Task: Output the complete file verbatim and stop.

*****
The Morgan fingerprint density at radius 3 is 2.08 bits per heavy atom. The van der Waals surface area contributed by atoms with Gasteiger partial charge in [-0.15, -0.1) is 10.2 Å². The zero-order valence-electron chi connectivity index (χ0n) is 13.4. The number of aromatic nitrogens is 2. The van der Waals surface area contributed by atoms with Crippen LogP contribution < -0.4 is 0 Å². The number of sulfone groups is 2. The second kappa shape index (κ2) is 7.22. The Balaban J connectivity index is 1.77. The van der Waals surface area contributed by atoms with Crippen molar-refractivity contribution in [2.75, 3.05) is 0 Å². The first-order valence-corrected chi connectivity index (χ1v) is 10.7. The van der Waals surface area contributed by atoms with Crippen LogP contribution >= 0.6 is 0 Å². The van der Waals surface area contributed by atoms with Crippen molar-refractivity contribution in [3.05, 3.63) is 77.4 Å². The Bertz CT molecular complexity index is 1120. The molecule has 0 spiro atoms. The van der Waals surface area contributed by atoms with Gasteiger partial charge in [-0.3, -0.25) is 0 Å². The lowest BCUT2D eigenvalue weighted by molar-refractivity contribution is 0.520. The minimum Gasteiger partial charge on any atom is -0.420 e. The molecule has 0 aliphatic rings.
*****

The Morgan fingerprint density at radius 3 is 2.08 bits per heavy atom. The van der Waals surface area contributed by atoms with Gasteiger partial charge in [-0.15, -0.1) is 10.2 Å². The zero-order valence-electron chi connectivity index (χ0n) is 13.4. The number of aromatic nitrogens is 2. The van der Waals surface area contributed by atoms with Crippen LogP contribution < -0.4 is 0 Å². The number of sulfone groups is 2. The second kappa shape index (κ2) is 7.22. The Balaban J connectivity index is 1.77. The van der Waals surface area contributed by atoms with Crippen molar-refractivity contribution in [2.75, 3.05) is 0 Å². The first-order valence-corrected chi connectivity index (χ1v) is 10.7. The van der Waals surface area contributed by atoms with Crippen LogP contribution >= 0.6 is 0 Å². The van der Waals surface area contributed by atoms with Crippen molar-refractivity contribution in [3.05, 3.63) is 77.4 Å². The Bertz CT molecular complexity index is 1120. The molecule has 0 spiro atoms. The van der Waals surface area contributed by atoms with Gasteiger partial charge in [-0.3, -0.25) is 0 Å². The lowest BCUT2D eigenvalue weighted by molar-refractivity contribution is 0.520. The minimum Gasteiger partial charge on any atom is -0.420 e. The molecule has 0 aliphatic rings.